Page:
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Proposal to Remove Chiang Kai-shek Statue in Taiwan Stirs Controversy

People wear face masks to protect against the spread of the new coronavirus at Chiang Kai-shek Memorial Hall in Taipei, Taiwan, Feb. 27, 2020.
People wear face masks to protect against the spread of the new coronavirus at Chiang Kai-shek Memorial Hall in Taipei, Taiwan, Feb. 27, 2020.

A cabinet-level commission in Taiwan has proposed removing a giant statue of its former president Chiang Kai-shek — the centerpiece of a memorial hall in Taipei dedicated to the military leader, who served as the island’s president from 1949 until his death in 1975.

But the proposal, part of the commission’s larger plan to convert the memorial into a reflection on Taiwan’s authoritarian past, has drawn mixed reactions.

Chiang’s legacy

Chen Yu-fan, a commissioner at Taiwan’s cabinet-level Transitional Justice Commission, said that her commission views the removal of the statue as an effort to erase Chiang’s legacy and lose opportunities to learn from the country’s history. Taiwan has evolved from a dictatorship into one of Asia’s most vibrant democracies over seven decades, Chen told VOA.

Chiang’s supporters view him as a strong leader who led Taiwan to fend off the invasion of the Communist forces and initiated land reforms in Taiwan during his rule.

Critics, however, disagree. They point out that Chiang was accused of ordering the execution of more than 18,000 civilians in 1947 during what is known as the island’s period of “white terror.” The commission was established in 2018 to redress the wrongs of the island’s authoritarian era. It aims to submit its transformation plan, including the statue’s removal, to the cabinet for approval in May next year, according to Chen.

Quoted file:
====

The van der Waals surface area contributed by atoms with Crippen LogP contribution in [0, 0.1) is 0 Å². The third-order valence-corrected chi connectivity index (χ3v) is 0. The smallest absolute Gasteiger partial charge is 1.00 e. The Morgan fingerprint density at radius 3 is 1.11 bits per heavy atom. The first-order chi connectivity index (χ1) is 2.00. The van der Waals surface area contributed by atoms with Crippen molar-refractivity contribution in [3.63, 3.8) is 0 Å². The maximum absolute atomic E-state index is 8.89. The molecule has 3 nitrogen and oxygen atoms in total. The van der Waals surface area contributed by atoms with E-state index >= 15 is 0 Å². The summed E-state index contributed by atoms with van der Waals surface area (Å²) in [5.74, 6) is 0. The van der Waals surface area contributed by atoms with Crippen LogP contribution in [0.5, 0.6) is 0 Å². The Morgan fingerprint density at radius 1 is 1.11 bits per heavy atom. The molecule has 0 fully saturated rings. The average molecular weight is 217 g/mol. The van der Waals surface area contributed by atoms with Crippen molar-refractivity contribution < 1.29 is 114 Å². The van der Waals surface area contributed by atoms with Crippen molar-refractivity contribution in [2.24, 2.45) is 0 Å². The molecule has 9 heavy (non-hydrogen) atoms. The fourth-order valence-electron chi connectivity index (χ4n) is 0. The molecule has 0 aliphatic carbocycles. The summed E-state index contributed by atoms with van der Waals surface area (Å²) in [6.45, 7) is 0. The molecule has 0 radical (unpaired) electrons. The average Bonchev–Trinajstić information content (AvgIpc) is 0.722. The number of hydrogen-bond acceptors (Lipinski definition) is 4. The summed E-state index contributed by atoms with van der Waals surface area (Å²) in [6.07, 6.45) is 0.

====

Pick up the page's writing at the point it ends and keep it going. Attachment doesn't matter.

“Chiang was recognized as an authoritarian leader, who built a one-party state and committed many human rights abuses including his act of judicial interventions to have political dissidents persecuted,” Chen said.

“We don’t think the government should continue to devote national resources on such a large scale to worshiping such an autocrat — a move unheard of in any of modern democracies,” she added.

The 6.3-meter-tall bronze statue is the island’s largest symbol of authoritarianism, according to the commission.

Taiwan Chiang Kai-shek
Taiwan Chiang Kai-shek

Compared to the Taliban

But the Chinese Nationalist Party, an opposition party commonly known as Kuomintang (KMT), rejected the initiative saying it would be destroying cultural heritage. The plan to remove the statue, they said, is similar to the time when the Taliban blew up Afghanistan’s giant Bamiyan Buddhas statues in 2001.

Angel Hung, a KMT spokesperson, said the proposal drives a wedge between members of Taiwanese society.

“Removing the statue simply will not bring about reconciliation. And preserving the statue actually does not imply recognition of the past,” Hung told VOA. “So, dividing the society again is what the removal would represent.”